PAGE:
Summary: Christ's first recorded miracle, the turning of ordinary water into extraordinary wine, becomes a picture of Christ bringing joy in the midst of sorrow.
One of my favorite movies of which I will boldly, blatantly and unashamedly admit is the sequel “Bad Boys II.” It is a funny/amusing/somewhat comical/quite insightful movie whether you like or not with Martin Lawrence (of which I am a die hard fan/admirer/aficionado) and Will Smith and Gabriel Union. At the end of the movie, this Cuban villain, if you will, has gotten angry with the characters of Will Smith and Martin Lawrence because they have caught his racketeering of the drug called Ecstasy; and they have retrieved his money; they’ve got 10 million dollars of his cash that he believes belongs to him. And his sister, Martin Lawrence’s sister (played by Gabriel Union), has now been snatched and kidnapped by the Cuban man and the government comes and now says to Martin Lawrence’s character “I’m sorry—we don’t do negotiations in Cuba—there’s nothing we can do.” If you saw the movie then you know the story—they decided to go over there and rescue Cid (that was her name in the movie) on their own. They get over there; they’ve set the plan in place; they’ve got bombs in place; they’ve got people in place; and then out of nowhere the plan goes awry. Something does not go right in the plan and they are now under attack, assault and harassment unexpectedly. All of a sudden Will Smith yells “Abort plan A…go to plan B…go to plan B.” Martin Lawrence looks at him and says “What is plan B?” They go to another scene and another soldier says “Plan B? What is plan B?” They both look at Will Smith and ask proverbially and urgently “What is plan B?” Will Smith’s character responds by saying “I don’t know. But plan A ain’t working. Let’s do something”.
And while we laugh at the humor of that there is a harsh reality and ruthless principle interwoven within the fabric of the director’s writing. And that is—every now and then—we make great plans where plan A is laid out to get whatever we want—but every now and then we come under unexpected/astonishing/sudden assault from areas where we were not looking for it—and we end up running for our lives. Because even though we run looking for plan B we don’t really have a plan B—because we never expected for plan A to fail and not to work.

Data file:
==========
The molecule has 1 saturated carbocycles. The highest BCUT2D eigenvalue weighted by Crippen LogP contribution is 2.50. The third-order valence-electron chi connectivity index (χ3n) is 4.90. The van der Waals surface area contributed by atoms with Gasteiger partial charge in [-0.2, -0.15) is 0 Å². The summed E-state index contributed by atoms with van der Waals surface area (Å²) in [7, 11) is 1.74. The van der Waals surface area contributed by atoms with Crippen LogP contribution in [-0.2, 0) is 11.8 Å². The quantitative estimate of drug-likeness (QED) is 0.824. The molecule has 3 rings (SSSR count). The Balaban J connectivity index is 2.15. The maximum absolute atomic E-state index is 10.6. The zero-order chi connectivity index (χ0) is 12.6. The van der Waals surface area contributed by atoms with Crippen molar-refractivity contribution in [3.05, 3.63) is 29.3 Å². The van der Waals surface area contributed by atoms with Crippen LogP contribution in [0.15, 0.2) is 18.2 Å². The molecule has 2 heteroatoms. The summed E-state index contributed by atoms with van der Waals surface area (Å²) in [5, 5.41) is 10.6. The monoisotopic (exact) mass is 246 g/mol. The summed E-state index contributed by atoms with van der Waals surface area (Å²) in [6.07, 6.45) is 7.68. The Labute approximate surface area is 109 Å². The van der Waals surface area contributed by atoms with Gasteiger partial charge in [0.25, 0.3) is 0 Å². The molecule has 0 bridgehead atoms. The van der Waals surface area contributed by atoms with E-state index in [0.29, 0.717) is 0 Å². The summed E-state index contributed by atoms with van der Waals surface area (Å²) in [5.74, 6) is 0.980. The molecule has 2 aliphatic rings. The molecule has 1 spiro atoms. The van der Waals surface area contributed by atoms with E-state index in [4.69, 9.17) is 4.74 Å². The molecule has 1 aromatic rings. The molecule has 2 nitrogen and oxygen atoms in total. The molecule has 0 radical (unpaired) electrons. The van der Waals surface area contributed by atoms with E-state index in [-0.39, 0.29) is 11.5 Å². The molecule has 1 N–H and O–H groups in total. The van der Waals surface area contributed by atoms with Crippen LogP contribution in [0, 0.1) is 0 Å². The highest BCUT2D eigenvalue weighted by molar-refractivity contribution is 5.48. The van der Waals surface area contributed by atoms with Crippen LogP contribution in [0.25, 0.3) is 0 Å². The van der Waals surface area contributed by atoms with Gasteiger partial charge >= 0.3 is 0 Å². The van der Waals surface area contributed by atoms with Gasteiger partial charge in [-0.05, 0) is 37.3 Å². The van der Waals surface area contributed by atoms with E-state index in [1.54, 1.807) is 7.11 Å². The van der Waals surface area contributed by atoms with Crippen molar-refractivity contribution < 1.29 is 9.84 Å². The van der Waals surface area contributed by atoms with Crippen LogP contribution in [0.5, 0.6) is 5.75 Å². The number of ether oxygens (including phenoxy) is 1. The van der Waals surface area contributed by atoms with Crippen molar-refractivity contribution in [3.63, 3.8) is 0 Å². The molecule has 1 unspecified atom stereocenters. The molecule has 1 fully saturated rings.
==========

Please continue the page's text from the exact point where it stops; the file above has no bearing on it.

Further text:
Who am I talking and preaching to already? One poet put it this way: The best laid plans of mice and men sometimes go awry.
How many of you know you’ve laid out some plans in your life,
• you’ve had some things written down
• you knew what you wanted to do, where you wanted to be; who you wanted to be with; who you didn’t want to be with;
• what you wanted to have in the bank;
• what you wanted to do with school and in your career;
• where you wanted to get a job;
• the business you wanted to open;
• you had your plan laid out; it looked like everything was going the way that it was supposed to go; and out of nowhere Plan A gets blown up and blown away; and now you are walking around crazy going Coo Coo for Coco Puffs because you don’t have a plan B.
Who am I preaching to already? You laid out some plans for 2006 and they never came to fruition. You laid out some plans in January of last year that you wanted and intended and purposed to be in by December of last year—but December has come and it has gone—and you still are where you were in January of 2006 because the best laid plans of mice and men have a tendency, proclivity, bent, predisposition to go awry. Yes, every now and then, inspite of the plans that we make, things blow up in our face and go unexpectedly the way we did not anticipate them to go.
And that is exactly and precisely what happens in this very familiar, proverbial, true and well-known story. You know the story—known affectionately and commonly as the Wedding at Cana. It is a well-known story—how Jesus the Christ fixed what went wrong in the story.
But the other day as I was reading the other day and doing my exegetical work for my sermonic presentation and biblical exposition—I discovered a fact of sociology and geography that added for me a poignant point of theology that I think could help us understand the sermon today.
It was said that Galilee was essentially divided into two parts and these two parts represented two different socio-economic pictures. One side of town was down by the Sea of Galilee—and those who lived down by the Sea were said to be people of little, meager means; they were said to be poor people; they were seen as the people who did not have much; as people who had to hustle just to make a living; they were the people who could not make ends meet without a struggle. They were always in need; they were always dependent; they were hopelessly handcuffed by helplessness and handouts.